Core of the Offering

 
 
By Matthew Sarrel  |  Posted 2009-05-26 Print this article Print
 
 
 
 
 
 
 


 

The SAN/iQ centralized management console is the core of the offering. All configuration and management takes place here in a streamlined and intuitive GUI. Everything was right at my fingertips, including context-sensitive help.

The Find Nodes Wizard automatically launched, and I chose to scan the entire subnet. The wizard found my two storage nodes and provided a link to launch the Management Groups, Clusters and Volumes Wizard. I created a management group and a new administrator, and noted that it's possible to have multiple admins with different privileges for different storage entities. This is an essential feature for enterprise or data center implementation.

I then created a standard cluster-the other option is a multisite cluster-and named it. I created a VIP (virtual IP) for the cluster for load balancing. I also created a new volume using the Basic tab, where I had to enter only a volume name and size.

The Advanced tab is where things got interesting. I configured the volume for replication between storage nodes in the same cluster, which extends the performance, availability and reliability aspects of RAID to the network. I also configured snapshots to occur at regularly scheduled intervals. I chose full provisioning for this volume, but later chose thin provisioning for others with the same degree of ease.

The centralized management console announced that it was executing my tasks, the access lights started flashing on the drives, and then the console (and Java) crashed. After I rebooted the server, I was pleasantly surprised that there was no lasting damage from the crash. I launched the centralized management console and created a new iSCSI server. I was immediately able to access it from the Microsoft iSCSI Initiator on my Windows server.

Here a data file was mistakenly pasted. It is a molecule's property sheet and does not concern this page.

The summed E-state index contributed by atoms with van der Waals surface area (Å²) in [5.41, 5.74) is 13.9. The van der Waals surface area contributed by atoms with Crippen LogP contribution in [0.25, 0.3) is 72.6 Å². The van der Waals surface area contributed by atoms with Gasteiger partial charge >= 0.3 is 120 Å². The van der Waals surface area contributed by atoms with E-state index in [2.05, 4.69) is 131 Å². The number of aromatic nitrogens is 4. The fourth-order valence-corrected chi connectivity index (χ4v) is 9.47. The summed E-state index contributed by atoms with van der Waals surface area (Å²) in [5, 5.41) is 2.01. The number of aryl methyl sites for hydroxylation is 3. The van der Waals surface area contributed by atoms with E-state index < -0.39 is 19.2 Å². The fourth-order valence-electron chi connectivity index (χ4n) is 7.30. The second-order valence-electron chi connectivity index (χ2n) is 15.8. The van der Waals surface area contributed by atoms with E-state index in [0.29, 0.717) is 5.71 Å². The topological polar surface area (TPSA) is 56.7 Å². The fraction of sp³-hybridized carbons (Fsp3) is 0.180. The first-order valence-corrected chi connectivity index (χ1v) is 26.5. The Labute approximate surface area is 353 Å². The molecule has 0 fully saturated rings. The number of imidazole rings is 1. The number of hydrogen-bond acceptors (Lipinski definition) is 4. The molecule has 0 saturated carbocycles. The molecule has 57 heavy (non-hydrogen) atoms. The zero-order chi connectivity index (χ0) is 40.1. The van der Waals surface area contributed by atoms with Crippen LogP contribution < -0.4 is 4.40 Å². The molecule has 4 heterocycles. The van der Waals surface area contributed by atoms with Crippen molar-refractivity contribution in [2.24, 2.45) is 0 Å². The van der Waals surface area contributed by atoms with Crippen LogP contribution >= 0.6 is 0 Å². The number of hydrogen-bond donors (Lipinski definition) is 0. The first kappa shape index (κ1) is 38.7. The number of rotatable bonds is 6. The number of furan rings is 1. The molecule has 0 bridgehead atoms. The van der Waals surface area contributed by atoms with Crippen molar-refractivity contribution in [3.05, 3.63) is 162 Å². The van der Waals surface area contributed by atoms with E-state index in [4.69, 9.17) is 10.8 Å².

Yet, it's not all about management-performance in my tests was first-rate. To assess performance, I ran Iometer 2006.07.27 from two Windows Server 2003 servers and generated a number of different workloads to represent a database/e-commerce environment, a mail server environment, a streaming media environment and combinations of these environments. Throughput was consistently in the 115MB to 130MB-per-second range, with average latency in the 8ms to 15ms range. Performance peaked during the streaming media workload, when cache hits were around 50 percent-at just over 160MB ps.

I discovered that by bonding NICs in the TCP/IP Network menu under each storage node, I could dramatically increase throughput.



 
 
 
 
Matthew Sarrel Matthew D. Sarrel, CISSP, is a network security,product development, and technical marketingconsultant based in New York City. He is also a gamereviewer and technical writer. To read his opinions on games please browse http://games.mattsarrel.com and for more general information on Matt, please see http://www.mattsarrel.com.
 
 
 
 
 
 
 

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